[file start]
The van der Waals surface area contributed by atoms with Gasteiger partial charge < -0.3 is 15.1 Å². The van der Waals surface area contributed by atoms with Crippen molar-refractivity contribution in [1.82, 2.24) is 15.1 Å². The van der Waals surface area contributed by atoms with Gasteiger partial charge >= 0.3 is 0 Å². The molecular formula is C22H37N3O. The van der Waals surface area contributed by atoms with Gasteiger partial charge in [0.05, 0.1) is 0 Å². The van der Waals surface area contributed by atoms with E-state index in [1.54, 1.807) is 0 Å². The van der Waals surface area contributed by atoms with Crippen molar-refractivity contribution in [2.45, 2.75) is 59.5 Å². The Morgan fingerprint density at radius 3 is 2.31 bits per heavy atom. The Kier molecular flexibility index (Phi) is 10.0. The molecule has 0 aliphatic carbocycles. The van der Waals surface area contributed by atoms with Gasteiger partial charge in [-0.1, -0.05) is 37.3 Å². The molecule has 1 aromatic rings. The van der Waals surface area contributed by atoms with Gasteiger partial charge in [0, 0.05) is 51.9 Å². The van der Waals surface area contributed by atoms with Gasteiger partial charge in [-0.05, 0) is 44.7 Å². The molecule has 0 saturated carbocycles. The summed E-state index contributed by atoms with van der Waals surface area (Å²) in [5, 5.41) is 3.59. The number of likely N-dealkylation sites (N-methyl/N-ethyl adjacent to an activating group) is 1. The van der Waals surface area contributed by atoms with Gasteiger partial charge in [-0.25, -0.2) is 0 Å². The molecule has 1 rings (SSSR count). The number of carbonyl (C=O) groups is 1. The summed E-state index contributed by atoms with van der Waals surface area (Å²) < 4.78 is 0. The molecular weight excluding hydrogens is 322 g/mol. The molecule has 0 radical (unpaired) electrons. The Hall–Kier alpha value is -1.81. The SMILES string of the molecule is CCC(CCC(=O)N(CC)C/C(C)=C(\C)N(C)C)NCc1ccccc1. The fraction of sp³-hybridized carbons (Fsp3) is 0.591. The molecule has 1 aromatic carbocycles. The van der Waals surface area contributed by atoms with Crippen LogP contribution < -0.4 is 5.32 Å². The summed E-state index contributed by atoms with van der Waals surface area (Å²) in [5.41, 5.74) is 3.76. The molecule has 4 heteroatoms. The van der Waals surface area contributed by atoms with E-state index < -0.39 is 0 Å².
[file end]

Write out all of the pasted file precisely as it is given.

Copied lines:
The van der Waals surface area contributed by atoms with Gasteiger partial charge < -0.3 is 15.1 Å². The van der Waals surface area contributed by atoms with Crippen molar-refractivity contribution in [1.82, 2.24) is 15.1 Å². The van der Waals surface area contributed by atoms with Gasteiger partial charge >= 0.3 is 0 Å². The molecular formula is C22H37N3O. The van der Waals surface area contributed by atoms with Gasteiger partial charge in [0.05, 0.1) is 0 Å². The van der Waals surface area contributed by atoms with E-state index in [1.54, 1.807) is 0 Å². The van der Waals surface area contributed by atoms with Crippen molar-refractivity contribution in [2.45, 2.75) is 59.5 Å². The Morgan fingerprint density at radius 3 is 2.31 bits per heavy atom. The Kier molecular flexibility index (Phi) is 10.0. The molecule has 0 aliphatic carbocycles. The van der Waals surface area contributed by atoms with Gasteiger partial charge in [-0.1, -0.05) is 37.3 Å². The molecule has 1 aromatic rings. The van der Waals surface area contributed by atoms with Gasteiger partial charge in [0, 0.05) is 51.9 Å². The van der Waals surface area contributed by atoms with Gasteiger partial charge in [-0.05, 0) is 44.7 Å². The molecule has 0 saturated carbocycles. The summed E-state index contributed by atoms with van der Waals surface area (Å²) in [5, 5.41) is 3.59. The number of likely N-dealkylation sites (N-methyl/N-ethyl adjacent to an activating group) is 1. The van der Waals surface area contributed by atoms with Gasteiger partial charge in [-0.25, -0.2) is 0 Å². The molecule has 1 rings (SSSR count). The number of carbonyl (C=O) groups is 1. The summed E-state index contributed by atoms with van der Waals surface area (Å²) < 4.78 is 0. The molecular weight excluding hydrogens is 322 g/mol. The molecule has 0 radical (unpaired) electrons. The Hall–Kier alpha value is -1.81. The SMILES string of the molecule is CCC(CCC(=O)N(CC)C/C(C)=C(\C)N(C)C)NCc1ccccc1. The fraction of sp³-hybridized carbons (Fsp3) is 0.591. The molecule has 1 aromatic carbocycles. The van der Waals surface area contributed by atoms with Crippen LogP contribution < -0.4 is 5.32 Å². The summed E-state index contributed by atoms with van der Waals surface area (Å²) in [5.41, 5.74) is 3.76. The molecule has 4 heteroatoms. The van der Waals surface area contributed by atoms with E-state index < -0.39 is 0 Å².